Coney Island's popular beaches were not helped by private philanthropy.
Between 1865 and 1901 the city limits of Chicago increased by more than 300 percent.
The dumbbell tenement won a contest for a design that met an 1879 requirement for every room to have a window.
The air shaft was a dumping ground for garbage and provided almost no light for the interior rooms.
The tenements were so bad that they became the catalyst for the next wave of New York housing reform.
The roller coaster's roots go back to 1884 when it was installed at New York's Coney Island.
The goal was to create the biggest possible thrill when the Jack Rabbit Race was built.
Angelenos journeyed by trolley to Long Beach to take a dip in the ocean as well as to ride the new roller coaster.
Ragtime became wildly popular among roller coasters, lagoon plunges, and "hootchy-kootchy" audiences who heard in its dance shows.
Cuban tious rhythms were exciting, and revolutionary Jose Marti worked as a journalist with Victorian hymns and parlor songs.
Scott Joplin was the master of the genre.
There wasn't any serious music out of the ragtime.
Coney Island took piano lessons from a German teacher.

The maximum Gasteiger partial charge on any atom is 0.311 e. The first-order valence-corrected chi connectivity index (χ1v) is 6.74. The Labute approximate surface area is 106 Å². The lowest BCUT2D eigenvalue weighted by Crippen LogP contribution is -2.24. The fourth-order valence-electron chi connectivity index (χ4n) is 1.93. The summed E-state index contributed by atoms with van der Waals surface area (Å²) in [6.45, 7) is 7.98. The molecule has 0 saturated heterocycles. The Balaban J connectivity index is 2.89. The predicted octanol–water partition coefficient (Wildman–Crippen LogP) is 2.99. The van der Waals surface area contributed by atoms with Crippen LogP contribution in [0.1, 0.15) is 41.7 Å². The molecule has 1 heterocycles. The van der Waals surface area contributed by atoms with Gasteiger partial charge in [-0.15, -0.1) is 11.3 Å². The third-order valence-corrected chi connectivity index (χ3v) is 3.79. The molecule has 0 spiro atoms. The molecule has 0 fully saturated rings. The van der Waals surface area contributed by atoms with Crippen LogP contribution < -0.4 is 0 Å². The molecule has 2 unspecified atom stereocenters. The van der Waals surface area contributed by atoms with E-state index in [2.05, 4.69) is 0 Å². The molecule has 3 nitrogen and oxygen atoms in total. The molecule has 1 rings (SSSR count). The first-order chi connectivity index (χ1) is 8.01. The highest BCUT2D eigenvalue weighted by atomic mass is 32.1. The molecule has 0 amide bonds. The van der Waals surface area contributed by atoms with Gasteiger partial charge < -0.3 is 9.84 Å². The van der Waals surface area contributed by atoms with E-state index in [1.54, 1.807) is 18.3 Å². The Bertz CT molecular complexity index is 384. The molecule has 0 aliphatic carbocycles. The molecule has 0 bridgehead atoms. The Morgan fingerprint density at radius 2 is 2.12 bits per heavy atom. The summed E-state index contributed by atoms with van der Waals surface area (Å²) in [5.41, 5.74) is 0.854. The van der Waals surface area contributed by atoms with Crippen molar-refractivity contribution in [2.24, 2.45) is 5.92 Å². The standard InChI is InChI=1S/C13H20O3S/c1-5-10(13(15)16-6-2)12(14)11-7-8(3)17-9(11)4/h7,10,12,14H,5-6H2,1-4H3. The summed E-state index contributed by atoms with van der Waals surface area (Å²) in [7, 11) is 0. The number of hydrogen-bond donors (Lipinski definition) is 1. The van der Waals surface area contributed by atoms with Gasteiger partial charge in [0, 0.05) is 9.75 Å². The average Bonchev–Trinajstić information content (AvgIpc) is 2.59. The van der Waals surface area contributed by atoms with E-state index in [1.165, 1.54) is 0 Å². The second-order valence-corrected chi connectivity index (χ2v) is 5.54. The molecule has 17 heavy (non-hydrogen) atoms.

The young Americans embraced the old style.
Ragtime ushered in booming urban entertainment as they embraced each other.
Pan Alley was the nickname for New York City's song more than 500 dance halls by 1910.
The most famous sold more than a million copies of restau sheet music, as well as audio recordings for the newly rant jobs rather than domestic service so they would invented phonograph.
One publishing Bear called for a close body agent to visit "sixty joints a week" to test new songs, contact and plenty of hip movement.
Despite widespread African American musicians bringing a syncopated denunciation, dance mania quickly spread from the beat that began, by the 1890s, to work its way into urban working classes to rural and middle-class youth.
Performers of color became stars in American popular culture.